Human rights context
Democracy is slowly being re-established after the civil war (1991-2002) that resulted in tens of thousands of deaths and the displacement of more than 2 million people (about one third of the population). The military, which took over full responsibility for security following the departure of UN peacekeepers at the end of 2005, has developed as a guarantor of the country's stability. In March 2014, the closure of the United Nations Integrated Peacebuilding Office in Sierra Leone marked the end of more than 15 years of peacekeeping and political operations in Sierra Leone. The government's stated priorities include furthering development - including recovering from the Ebola epidemic - creating jobs, and stamping out endemic corruption. About 16 ethnic groups inhabit Sierra Leone, each with its own language and customs. The two largest and most influential are the Temne and Mende. Comprising a small minority, about 2%, are the Krio people, who are descendants of freed African-American and West Indian slaves.
The most significant human rights issues include unlawful killings and abusive treatment by police; harsh and life-threatening prison conditions; official corruption; lack of accountability in cases involving sexual and gender-based violence against women and girls, including female genital mutilation; criminalization of same-sex sexual conduct, leading to the arrest of LGBTI individuals; and child labour. In January 2019, the Government launched a commission of inquiry aimed at fighting corruption.
The Office deployed a Human Rights Adviser in January 2019 for three months to finalize an election project which took place in 2018 that aimed at contributing to a peaceful and secure environment during the 2018 election process. The project included included preventive and mitigating activities, such as encouraging peaceful dialogue, peace advocacy, and strengthening of early warning and response systems, as well as strengthening the judiciary for the fast tracking of the settlement and resolution of disputes and offences, including sexual and gender based violence. OHCHR’s role included the mainstreaming of human rights across the project components, developing training materials for the security sector, and training on human rights in the context of elections.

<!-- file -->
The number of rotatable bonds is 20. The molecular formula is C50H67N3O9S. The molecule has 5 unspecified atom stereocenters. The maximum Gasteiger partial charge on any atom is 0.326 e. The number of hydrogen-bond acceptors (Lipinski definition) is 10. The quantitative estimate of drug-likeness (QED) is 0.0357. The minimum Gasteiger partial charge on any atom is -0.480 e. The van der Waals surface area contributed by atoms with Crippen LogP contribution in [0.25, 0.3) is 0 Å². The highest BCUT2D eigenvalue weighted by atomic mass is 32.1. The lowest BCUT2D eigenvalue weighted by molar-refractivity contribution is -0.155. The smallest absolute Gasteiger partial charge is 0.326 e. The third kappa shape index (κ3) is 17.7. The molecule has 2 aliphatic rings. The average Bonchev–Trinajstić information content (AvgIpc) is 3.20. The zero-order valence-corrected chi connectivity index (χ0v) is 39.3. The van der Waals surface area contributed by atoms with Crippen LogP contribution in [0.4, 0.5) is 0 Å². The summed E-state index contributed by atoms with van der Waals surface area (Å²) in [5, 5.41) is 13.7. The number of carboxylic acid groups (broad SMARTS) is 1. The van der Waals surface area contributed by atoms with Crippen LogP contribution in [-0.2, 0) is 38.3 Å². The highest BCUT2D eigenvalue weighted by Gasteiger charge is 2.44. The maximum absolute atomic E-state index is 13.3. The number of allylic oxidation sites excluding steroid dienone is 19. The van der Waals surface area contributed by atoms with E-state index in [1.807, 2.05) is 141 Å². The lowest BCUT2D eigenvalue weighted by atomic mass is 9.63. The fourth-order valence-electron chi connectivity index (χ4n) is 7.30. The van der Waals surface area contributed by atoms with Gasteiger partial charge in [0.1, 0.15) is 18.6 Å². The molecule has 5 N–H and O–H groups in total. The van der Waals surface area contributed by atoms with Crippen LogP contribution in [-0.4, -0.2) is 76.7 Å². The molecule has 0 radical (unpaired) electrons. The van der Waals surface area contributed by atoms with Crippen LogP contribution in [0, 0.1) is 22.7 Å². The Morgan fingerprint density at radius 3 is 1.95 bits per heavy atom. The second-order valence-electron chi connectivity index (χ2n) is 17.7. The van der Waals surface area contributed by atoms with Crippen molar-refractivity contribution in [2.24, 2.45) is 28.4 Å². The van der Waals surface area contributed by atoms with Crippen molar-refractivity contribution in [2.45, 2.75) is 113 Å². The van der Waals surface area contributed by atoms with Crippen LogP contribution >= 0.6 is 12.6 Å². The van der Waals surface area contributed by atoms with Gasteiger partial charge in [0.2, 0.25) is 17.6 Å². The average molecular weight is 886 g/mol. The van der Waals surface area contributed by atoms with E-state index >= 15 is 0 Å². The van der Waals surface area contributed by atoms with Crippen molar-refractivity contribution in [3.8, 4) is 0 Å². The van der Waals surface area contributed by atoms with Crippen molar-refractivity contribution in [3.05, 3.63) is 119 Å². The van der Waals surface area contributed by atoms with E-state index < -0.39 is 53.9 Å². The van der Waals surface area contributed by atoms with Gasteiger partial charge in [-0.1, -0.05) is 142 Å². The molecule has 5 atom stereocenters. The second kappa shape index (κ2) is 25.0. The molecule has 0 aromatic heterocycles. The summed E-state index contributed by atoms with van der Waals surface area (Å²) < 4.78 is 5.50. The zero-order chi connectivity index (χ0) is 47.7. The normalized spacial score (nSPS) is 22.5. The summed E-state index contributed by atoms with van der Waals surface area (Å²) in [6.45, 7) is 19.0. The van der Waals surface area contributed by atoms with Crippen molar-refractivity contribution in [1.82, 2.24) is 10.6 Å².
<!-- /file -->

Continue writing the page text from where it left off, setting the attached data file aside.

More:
Most recently, the Human Rights Adviser implemented a series of workshops in partnership with the National Human Rights Commission and the Police throughout the country on conflict prevention and mitigation in the context of elections. Previously the Office was involved in strengthening data collection and implementation regarding recommendations coming from the human rights mechanisms, as well as integrating human rights recommendations into United Nations programming, including the United Nations Development Assistance Framework. The Office also supported civil society regarding human rights advocacy and capacity-building activities regarding sexual and gender-based violence.
Sierra Leone is party to 7 out of the 9 core human rights treaties (not yet a party to the International Convention for the Protection of the Rights of All Migrant Workers and Members of Their Families nor the International Convention for the Protection of All Persons from Enforced Disappearances). It also issued a standing invitation to all thematic special procedures. Sierra Leone has received visits from several special procedures mandate holders and most recently by the Special Rapporteur on toxic waste. It also recently accepted a request for a visit by the Special Rapporteur on extrajudicial, summary or arbitrary executions. There are outstanding requests from the Special Rapporteurs on health; on rights to water and sanitation; and on freedom of expression. The Independent Expert on older persons; and the Working Groups on arbitrary detention and on mercenaries have also requested visits.